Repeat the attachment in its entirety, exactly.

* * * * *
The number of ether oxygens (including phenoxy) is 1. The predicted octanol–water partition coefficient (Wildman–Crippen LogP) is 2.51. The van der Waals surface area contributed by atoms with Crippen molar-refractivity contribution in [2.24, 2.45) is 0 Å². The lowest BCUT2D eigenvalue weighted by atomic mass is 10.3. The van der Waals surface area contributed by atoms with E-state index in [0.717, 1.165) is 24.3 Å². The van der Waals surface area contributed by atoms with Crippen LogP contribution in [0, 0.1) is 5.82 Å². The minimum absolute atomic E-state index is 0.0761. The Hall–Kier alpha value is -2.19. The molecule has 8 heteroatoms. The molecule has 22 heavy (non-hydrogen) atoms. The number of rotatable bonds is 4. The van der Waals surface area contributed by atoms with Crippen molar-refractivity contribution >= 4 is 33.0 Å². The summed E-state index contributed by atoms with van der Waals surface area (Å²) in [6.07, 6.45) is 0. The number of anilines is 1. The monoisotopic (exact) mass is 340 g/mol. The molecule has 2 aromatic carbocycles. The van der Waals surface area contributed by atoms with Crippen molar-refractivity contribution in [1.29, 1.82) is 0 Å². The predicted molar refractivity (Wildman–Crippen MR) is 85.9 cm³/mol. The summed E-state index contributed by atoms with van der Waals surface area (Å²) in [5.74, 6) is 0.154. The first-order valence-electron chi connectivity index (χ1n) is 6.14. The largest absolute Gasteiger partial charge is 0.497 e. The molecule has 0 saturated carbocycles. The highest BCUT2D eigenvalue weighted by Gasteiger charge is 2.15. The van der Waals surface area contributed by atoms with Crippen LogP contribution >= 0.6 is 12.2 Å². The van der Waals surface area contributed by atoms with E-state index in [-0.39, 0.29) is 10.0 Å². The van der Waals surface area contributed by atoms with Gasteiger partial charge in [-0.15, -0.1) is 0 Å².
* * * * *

The number of ether oxygens (including phenoxy) is 1. The predicted octanol–water partition coefficient (Wildman–Crippen LogP) is 2.51. The van der Waals surface area contributed by atoms with Crippen molar-refractivity contribution in [2.24, 2.45) is 0 Å². The lowest BCUT2D eigenvalue weighted by atomic mass is 10.3. The van der Waals surface area contributed by atoms with E-state index in [0.717, 1.165) is 24.3 Å². The van der Waals surface area contributed by atoms with Crippen LogP contribution in [0, 0.1) is 5.82 Å². The minimum absolute atomic E-state index is 0.0761. The Hall–Kier alpha value is -2.19. The molecule has 8 heteroatoms. The molecule has 22 heavy (non-hydrogen) atoms. The number of rotatable bonds is 4. The van der Waals surface area contributed by atoms with Crippen molar-refractivity contribution >= 4 is 33.0 Å². The summed E-state index contributed by atoms with van der Waals surface area (Å²) in [6.07, 6.45) is 0. The number of anilines is 1. The monoisotopic (exact) mass is 340 g/mol. The molecule has 2 aromatic carbocycles. The van der Waals surface area contributed by atoms with Crippen molar-refractivity contribution in [1.29, 1.82) is 0 Å². The predicted molar refractivity (Wildman–Crippen MR) is 85.9 cm³/mol. The summed E-state index contributed by atoms with van der Waals surface area (Å²) in [5.74, 6) is 0.154. The first-order valence-electron chi connectivity index (χ1n) is 6.14. The largest absolute Gasteiger partial charge is 0.497 e. The molecule has 0 saturated carbocycles. The highest BCUT2D eigenvalue weighted by Gasteiger charge is 2.15. The van der Waals surface area contributed by atoms with Crippen LogP contribution >= 0.6 is 12.2 Å². The van der Waals surface area contributed by atoms with E-state index in [-0.39, 0.29) is 10.0 Å². The van der Waals surface area contributed by atoms with Gasteiger partial charge in [-0.15, -0.1) is 0 Å².